The Secretary read as follows:

        Resolved, That in the present condition of the country, Congress ought, with the least practicable delay to enact the following laws:

        First.--To declare every white male person residing in the Confederate States, and capable of bearing arms, to be in the military service of the country.

        Second.--To repeal all laws authorizing substitutes or granting exemptions.

        Third.--To authorize the President to issue his proclamation requiring all male persons, claiming and receiving foreign protection, to make their election, within sixty days, to take up arms or quit the country.

        Fourth.--To detail from those in the military service such only as are absolutely needed in civil pursuits, having reference, in making such details, to competency alone.


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        Fifth.--To make provision for feeding, and clothing the destitute families of soldiers in the field.

        Sixth.--To levy a direct, tax of per cent. on all kinds of property, according to its value in Confederate notes, including the notes themselves.

        Seventh[.]--To make Confederate notes a legal tender in payment of debts after, the expiration of six months.

        Ninth.--Declare these laws war measures, and make those who violate them, amenable to the military courts alone.


        Mr. BROWN, (resumed.) Doubtless, Mr. President, the thought has crossed the mind of many Senators that these propositions trench close upon, if they do not violate, the Constitution. If I am proposing to violate the Constitution, I do not deserve support, and if convinced of my error I shall not desire it. Do the propositions violate the Constitution? If they do they fall, of course. I shall attempt, therefore, to settle them on a firm constitutional basis before I proceed to consider their merits.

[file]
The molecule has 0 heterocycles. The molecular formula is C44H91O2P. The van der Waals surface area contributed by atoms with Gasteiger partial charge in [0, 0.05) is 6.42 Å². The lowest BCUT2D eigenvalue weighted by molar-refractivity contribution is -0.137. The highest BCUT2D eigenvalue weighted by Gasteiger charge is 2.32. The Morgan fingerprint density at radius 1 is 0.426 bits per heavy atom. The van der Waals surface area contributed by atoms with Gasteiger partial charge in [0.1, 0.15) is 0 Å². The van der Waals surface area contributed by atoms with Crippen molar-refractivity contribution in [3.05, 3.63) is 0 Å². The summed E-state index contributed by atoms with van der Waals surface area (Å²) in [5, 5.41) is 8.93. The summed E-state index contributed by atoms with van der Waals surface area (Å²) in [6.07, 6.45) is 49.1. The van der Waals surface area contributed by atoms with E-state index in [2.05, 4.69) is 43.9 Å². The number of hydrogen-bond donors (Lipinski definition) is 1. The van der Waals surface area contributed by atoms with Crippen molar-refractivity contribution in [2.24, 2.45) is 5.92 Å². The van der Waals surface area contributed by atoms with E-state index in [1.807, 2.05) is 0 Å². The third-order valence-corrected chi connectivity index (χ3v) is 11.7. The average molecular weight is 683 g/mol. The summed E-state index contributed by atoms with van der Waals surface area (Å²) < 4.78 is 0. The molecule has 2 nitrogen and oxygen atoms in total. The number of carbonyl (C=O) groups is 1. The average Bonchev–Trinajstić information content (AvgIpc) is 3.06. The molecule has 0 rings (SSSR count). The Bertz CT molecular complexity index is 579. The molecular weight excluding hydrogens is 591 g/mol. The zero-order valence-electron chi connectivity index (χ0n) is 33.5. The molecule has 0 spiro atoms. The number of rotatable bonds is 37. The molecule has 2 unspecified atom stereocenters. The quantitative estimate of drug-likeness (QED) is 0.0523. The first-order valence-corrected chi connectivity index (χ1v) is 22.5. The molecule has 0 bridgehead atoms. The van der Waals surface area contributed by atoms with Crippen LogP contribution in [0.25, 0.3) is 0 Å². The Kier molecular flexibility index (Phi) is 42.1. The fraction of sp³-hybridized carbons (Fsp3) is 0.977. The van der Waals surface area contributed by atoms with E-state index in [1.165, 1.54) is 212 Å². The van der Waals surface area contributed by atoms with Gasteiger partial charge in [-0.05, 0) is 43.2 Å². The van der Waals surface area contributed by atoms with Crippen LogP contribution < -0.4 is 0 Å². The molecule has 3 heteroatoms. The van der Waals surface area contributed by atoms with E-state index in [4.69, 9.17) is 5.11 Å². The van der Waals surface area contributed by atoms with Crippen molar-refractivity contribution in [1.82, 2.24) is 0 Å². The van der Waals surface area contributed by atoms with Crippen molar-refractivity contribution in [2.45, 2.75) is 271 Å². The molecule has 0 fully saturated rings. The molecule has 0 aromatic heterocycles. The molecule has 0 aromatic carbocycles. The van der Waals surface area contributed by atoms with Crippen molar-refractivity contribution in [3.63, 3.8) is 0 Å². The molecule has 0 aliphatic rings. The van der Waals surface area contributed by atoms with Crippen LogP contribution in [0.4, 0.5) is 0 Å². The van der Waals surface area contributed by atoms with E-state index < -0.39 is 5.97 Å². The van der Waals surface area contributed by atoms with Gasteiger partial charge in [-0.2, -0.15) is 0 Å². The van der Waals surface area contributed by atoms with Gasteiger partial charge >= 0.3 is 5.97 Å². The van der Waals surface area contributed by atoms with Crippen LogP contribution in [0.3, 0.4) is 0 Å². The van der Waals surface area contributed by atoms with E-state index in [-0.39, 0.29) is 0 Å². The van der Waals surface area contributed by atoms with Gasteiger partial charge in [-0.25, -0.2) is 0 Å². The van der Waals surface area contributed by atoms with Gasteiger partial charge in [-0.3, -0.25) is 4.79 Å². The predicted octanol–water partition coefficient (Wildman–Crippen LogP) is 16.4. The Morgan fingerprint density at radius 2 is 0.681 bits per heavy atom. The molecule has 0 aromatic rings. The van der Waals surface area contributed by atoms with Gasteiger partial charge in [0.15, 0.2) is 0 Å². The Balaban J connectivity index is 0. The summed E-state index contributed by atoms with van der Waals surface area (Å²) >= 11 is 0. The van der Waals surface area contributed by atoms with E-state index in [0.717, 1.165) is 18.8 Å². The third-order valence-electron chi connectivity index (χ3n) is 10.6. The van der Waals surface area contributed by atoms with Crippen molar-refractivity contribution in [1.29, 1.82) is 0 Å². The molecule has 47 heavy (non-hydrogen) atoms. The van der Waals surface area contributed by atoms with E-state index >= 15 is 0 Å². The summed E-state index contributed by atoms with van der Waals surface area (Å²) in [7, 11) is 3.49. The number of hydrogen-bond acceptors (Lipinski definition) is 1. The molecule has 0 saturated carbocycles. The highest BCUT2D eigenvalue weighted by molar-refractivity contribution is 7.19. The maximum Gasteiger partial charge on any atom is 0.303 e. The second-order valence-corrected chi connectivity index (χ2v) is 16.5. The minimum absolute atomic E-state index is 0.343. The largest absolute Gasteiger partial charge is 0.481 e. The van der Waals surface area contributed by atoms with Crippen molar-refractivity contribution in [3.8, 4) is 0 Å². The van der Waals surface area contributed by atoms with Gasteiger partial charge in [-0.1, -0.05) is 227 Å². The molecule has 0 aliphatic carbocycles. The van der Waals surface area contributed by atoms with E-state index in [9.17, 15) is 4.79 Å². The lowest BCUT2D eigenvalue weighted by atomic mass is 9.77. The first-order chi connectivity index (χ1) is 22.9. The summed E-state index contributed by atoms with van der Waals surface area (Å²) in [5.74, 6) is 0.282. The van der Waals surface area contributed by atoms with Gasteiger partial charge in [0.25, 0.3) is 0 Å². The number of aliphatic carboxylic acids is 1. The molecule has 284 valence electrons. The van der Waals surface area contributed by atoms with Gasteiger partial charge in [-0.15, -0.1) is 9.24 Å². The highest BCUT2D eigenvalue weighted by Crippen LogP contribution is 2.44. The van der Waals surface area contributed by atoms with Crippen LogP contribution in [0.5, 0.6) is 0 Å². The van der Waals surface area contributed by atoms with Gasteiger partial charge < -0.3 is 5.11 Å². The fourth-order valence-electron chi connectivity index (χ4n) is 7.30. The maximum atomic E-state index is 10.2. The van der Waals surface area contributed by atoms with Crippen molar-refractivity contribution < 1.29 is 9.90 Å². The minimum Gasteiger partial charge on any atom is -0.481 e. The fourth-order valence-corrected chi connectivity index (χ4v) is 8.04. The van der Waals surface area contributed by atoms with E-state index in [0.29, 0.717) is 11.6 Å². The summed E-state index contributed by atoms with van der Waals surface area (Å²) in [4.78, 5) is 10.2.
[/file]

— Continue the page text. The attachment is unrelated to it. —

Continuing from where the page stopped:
I hold this to be true, that when the States, composing this Confederacy, delegated to this central governmect the exclusive right and power to make war, they necessarily gave with it all the rights and powers incidentally necessary to make the war grant efficient and effective. It would be a mockery to clothe Congress and the Executive with the power to make war, and then so trammel them with constitutional chains and bands that they could not conduct the war to a successful termination. I am very certain the framers of the Constitution designed to do no such thing. They have not given us a government that bears within itself the seeds of its own dissolution. A government that must perish, while we hold in our hands the means of saving it. To say that the men who made the Constitution have forbidden us to use means that are necessary to its preservation is to charge these men with making a government and requiring it to commit suicide.